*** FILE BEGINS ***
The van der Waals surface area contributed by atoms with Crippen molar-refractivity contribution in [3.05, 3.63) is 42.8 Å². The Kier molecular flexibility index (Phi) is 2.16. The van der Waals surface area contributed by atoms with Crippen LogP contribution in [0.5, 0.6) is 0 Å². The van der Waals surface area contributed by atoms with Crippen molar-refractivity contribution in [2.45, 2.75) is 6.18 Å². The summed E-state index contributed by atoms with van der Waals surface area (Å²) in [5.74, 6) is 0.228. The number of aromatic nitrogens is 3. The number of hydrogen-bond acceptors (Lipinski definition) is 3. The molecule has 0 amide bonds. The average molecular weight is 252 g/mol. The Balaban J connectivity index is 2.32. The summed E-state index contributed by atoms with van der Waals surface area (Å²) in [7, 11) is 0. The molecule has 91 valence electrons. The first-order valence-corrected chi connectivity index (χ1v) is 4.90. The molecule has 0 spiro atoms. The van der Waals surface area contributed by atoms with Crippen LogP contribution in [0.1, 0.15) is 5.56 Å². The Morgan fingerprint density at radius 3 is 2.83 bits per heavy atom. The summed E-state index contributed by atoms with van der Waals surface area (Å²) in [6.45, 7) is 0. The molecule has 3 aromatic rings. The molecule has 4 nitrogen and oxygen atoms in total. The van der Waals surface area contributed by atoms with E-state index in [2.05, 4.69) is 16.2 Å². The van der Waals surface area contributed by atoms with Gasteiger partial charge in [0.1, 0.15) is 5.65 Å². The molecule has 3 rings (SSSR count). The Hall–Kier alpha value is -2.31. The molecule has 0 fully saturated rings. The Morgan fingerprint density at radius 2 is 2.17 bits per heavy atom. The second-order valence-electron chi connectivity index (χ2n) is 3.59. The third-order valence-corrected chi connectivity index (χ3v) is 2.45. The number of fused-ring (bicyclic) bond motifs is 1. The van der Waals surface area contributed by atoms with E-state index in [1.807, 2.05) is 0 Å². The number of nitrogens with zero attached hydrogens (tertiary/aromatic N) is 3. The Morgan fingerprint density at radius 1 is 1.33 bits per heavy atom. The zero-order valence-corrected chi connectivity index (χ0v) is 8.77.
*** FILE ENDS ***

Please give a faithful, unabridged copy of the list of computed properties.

The van der Waals surface area contributed by atoms with Crippen molar-refractivity contribution in [3.05, 3.63) is 42.8 Å². The Kier molecular flexibility index (Phi) is 2.16. The van der Waals surface area contributed by atoms with Crippen LogP contribution in [0.5, 0.6) is 0 Å². The van der Waals surface area contributed by atoms with Crippen molar-refractivity contribution in [2.45, 2.75) is 6.18 Å². The summed E-state index contributed by atoms with van der Waals surface area (Å²) in [5.74, 6) is 0.228. The number of aromatic nitrogens is 3. The number of hydrogen-bond acceptors (Lipinski definition) is 3. The molecule has 0 amide bonds. The average molecular weight is 252 g/mol. The Balaban J connectivity index is 2.32. The summed E-state index contributed by atoms with van der Waals surface area (Å²) in [7, 11) is 0. The molecule has 91 valence electrons. The first-order valence-corrected chi connectivity index (χ1v) is 4.90. The molecule has 0 spiro atoms. The van der Waals surface area contributed by atoms with Crippen LogP contribution in [0.1, 0.15) is 5.56 Å². The Morgan fingerprint density at radius 3 is 2.83 bits per heavy atom. The summed E-state index contributed by atoms with van der Waals surface area (Å²) in [6.45, 7) is 0. The molecule has 3 aromatic rings. The molecule has 4 nitrogen and oxygen atoms in total. The van der Waals surface area contributed by atoms with E-state index in [2.05, 4.69) is 16.2 Å². The van der Waals surface area contributed by atoms with Gasteiger partial charge in [0.1, 0.15) is 5.65 Å². The molecule has 3 rings (SSSR count). The Hall–Kier alpha value is -2.31. The molecule has 0 fully saturated rings. The Morgan fingerprint density at radius 2 is 2.17 bits per heavy atom. The second-order valence-electron chi connectivity index (χ2n) is 3.59. The third-order valence-corrected chi connectivity index (χ3v) is 2.45. The number of fused-ring (bicyclic) bond motifs is 1. The van der Waals surface area contributed by atoms with E-state index in [1.807, 2.05) is 0 Å². The number of nitrogens with zero attached hydrogens (tertiary/aromatic N) is 3. The Morgan fingerprint density at radius 1 is 1.33 bits per heavy atom. The zero-order valence-corrected chi connectivity index (χ0v) is 8.77.